The Depression Coverup

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depression Did you know that magnesium deficiency and yeast infection produce symptoms of anxiety or depression, including fatigue, insomnia, eye twitches, apprehension, nervous fits, light-headedness, hyperemotionality, palpitations, impaired breathing, confusion, anger, nervousness, rapid pulse, apathy, poor memory, etc? It has been documented that we could never get enough magnesium from diet alone, as the soil was depleted of that same mineral long ago. This makes magnesium deficiency quite an epidemic.

Yeast infection is also a modern worldwide epidemic. With so many highly-processed and junk foods feeding the candida – plus the fact that everybody takes a course of antibiotics at some point in their lives – our bodies are stripped of the good bacteria that can fight off yeast/candida.

When it comes to depression, serotonin is the brain chemical that makes us feel good. The problem is that serotonin production and function relies on the presence of enough magnesium in the body. Our bodies need magnesium to release and bind adequate amounts of serotonin in the brain. Also, our adrenal glands, which are overstressed by chronic stress, are also supported by the magnesium we so often lack. Worse yet, stress causes magnesium deficiency, and a lack of magnesium magnifies stress! If there is a deficiency in this key mineral, the muscles and arteries can’t relax, and thus the muscles cramp and blood pressure increase.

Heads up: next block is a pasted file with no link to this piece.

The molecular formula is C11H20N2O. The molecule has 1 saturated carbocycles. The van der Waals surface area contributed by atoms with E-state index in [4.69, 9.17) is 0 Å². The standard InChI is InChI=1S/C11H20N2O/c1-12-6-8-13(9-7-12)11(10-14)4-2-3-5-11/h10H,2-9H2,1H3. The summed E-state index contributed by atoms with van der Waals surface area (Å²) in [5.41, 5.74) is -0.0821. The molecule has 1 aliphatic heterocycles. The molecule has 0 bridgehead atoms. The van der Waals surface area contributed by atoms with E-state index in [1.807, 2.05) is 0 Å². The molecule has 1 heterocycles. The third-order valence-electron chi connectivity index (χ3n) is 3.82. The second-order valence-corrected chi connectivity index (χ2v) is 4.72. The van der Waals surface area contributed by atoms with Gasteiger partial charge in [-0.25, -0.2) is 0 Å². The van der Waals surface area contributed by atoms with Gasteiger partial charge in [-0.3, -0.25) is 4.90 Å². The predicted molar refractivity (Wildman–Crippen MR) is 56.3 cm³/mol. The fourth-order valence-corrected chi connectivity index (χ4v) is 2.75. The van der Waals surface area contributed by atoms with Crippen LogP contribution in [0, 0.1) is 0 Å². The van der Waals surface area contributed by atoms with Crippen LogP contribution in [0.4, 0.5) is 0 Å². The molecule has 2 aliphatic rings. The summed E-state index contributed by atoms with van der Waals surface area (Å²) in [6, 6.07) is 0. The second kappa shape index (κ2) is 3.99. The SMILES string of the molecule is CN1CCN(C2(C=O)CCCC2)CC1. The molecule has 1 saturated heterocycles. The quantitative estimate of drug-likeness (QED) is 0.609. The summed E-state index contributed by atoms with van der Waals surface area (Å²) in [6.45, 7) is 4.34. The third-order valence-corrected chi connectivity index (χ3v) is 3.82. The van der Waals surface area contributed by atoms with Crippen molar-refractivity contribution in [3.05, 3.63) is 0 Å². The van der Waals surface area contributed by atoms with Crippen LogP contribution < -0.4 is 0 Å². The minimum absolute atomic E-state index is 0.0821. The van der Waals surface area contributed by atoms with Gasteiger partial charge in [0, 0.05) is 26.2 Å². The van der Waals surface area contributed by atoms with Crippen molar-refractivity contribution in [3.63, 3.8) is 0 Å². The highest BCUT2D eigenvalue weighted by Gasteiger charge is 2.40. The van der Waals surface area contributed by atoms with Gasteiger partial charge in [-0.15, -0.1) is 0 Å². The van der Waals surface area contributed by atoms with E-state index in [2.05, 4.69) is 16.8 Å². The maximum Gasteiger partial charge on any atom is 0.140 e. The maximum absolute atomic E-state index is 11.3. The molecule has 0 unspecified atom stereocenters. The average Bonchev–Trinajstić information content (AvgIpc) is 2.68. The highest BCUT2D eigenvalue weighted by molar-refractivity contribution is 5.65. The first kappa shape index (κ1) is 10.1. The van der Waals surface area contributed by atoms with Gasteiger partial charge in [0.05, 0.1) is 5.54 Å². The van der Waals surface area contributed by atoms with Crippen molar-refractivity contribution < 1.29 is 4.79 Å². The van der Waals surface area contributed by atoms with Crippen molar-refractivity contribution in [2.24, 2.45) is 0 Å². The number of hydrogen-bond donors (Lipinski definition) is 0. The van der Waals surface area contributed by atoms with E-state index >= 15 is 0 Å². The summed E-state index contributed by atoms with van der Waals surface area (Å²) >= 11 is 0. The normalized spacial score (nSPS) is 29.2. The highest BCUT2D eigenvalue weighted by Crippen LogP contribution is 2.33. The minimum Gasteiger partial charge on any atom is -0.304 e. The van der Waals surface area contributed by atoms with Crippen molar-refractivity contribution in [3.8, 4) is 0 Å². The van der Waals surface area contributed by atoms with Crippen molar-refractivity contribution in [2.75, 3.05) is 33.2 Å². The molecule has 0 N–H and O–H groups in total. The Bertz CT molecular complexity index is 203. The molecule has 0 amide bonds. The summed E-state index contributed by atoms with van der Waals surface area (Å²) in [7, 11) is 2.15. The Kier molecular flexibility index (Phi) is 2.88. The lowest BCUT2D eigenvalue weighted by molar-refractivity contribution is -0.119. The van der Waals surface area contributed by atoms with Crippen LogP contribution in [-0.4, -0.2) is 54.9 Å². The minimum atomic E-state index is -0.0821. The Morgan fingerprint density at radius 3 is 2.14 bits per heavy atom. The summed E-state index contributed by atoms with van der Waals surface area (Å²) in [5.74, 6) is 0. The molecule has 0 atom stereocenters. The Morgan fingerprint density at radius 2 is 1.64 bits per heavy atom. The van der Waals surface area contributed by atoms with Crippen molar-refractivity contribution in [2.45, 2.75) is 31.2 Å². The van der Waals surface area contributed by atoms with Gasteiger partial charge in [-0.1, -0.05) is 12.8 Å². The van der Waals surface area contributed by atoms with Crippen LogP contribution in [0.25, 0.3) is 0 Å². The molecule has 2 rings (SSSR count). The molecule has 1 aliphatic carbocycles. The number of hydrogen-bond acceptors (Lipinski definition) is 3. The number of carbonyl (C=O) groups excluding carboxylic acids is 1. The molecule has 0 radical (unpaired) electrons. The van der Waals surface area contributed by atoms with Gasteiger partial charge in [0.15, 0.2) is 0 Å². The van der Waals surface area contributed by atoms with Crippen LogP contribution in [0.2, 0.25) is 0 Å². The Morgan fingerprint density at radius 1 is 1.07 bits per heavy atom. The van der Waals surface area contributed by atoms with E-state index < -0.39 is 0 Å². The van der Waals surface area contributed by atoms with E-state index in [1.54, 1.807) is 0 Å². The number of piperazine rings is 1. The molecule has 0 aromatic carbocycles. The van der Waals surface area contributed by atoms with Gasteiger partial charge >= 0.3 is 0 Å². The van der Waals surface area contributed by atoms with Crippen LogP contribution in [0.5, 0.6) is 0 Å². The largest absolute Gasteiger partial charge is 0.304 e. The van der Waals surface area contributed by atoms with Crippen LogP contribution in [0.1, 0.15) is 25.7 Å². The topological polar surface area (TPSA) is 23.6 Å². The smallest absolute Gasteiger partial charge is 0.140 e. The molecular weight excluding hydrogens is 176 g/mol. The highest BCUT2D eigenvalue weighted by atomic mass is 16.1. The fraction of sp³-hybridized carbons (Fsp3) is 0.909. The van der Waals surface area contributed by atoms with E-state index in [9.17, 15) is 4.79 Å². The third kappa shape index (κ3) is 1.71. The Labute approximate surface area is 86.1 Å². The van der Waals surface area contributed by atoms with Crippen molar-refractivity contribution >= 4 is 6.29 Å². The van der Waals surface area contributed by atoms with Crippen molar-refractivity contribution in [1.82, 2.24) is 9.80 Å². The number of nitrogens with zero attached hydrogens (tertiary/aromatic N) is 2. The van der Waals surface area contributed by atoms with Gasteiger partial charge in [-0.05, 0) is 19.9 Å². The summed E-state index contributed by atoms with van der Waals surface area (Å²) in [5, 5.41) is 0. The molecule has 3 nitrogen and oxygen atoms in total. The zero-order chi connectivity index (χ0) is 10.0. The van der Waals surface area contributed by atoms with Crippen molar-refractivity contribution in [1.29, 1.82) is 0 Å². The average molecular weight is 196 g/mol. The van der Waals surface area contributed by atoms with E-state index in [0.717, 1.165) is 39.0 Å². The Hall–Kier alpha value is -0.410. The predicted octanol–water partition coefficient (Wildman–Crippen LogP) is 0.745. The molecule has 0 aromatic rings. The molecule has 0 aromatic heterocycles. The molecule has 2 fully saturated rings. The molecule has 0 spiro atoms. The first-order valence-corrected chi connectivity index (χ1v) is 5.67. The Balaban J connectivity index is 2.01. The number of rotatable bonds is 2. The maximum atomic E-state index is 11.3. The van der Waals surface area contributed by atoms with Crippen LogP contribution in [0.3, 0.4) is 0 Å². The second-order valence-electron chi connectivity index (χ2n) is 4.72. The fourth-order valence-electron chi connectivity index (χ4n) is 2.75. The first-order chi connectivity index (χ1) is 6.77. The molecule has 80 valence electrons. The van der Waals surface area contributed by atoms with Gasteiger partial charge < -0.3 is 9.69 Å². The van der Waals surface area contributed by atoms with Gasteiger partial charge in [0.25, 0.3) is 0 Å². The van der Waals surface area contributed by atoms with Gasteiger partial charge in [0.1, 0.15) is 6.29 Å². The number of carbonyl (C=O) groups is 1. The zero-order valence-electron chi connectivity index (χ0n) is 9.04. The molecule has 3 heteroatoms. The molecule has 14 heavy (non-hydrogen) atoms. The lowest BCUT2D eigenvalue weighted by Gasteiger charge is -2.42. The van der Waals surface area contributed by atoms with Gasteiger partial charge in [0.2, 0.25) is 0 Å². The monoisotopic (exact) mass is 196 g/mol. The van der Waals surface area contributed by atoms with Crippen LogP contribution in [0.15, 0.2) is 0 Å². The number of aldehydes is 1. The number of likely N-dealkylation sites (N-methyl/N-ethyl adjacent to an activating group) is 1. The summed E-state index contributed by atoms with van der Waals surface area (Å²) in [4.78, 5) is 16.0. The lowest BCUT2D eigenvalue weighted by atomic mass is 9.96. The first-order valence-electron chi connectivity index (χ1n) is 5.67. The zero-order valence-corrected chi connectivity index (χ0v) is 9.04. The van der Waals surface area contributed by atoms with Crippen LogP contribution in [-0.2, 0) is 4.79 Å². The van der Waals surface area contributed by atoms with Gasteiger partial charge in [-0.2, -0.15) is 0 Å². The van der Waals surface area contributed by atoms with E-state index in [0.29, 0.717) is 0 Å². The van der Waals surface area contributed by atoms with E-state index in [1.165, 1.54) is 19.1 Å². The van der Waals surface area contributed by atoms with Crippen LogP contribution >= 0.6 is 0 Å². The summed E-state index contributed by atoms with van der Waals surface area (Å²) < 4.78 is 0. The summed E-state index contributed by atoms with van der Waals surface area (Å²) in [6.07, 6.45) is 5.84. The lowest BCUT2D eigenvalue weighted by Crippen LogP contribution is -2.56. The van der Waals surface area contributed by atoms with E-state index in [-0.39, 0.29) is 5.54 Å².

There are MILLIONS of people using psychiatric drugs and receiving psychological therapy for symptoms that can be explained by improper nutrition – that is, magnesium deficiency and an overgrowth of yeast in our bodies.

Attention deficit hyperactivity disorder, autism, and depression go hand in hand with candida infection and magnesium deficiency. Candida releases over 90 toxins into the body, which then disrupt the balance of the natural cocktail of chemicals in the brain.

Why aren’t the people in the study below talking about this if it’s all scientifically documented?!

National positive thinking trial aims to prevent childhood depression

Vicky Just
University of Bath
09/18/08

More than 7,000 school pupils from across the UK will be taking part in the trial of a new positive thinking programme led by the University of Bath designed to prevent children developing problems with depression.

Around one in ten children have symptoms which place them at high risk of becoming seriously depressed. If left unmanaged, these symptoms could have a significant impact upon the child’s everyday life and increase the possibility of mental health problems in young adulthood.

The £1.25 million programme, funded by the NHS Health Technology Assessment Programme (HTA), will involve 13-16 year olds from schools in Bath, Bristol, Nottingham, Swindon and Wiltshire.

The programme uses a technique known as Cognitive Behavioural Therapy (CBT) which has been shown to prevent young people from developing mental health problems by giving them skills which help promote positive thinking, coping and problem solving.

As part of their lessons in Personal Social & Health Education (PSHE), the pupils will be taught how to acknowledge their personal strengths, identify negative thought processes and develop problem solving skills.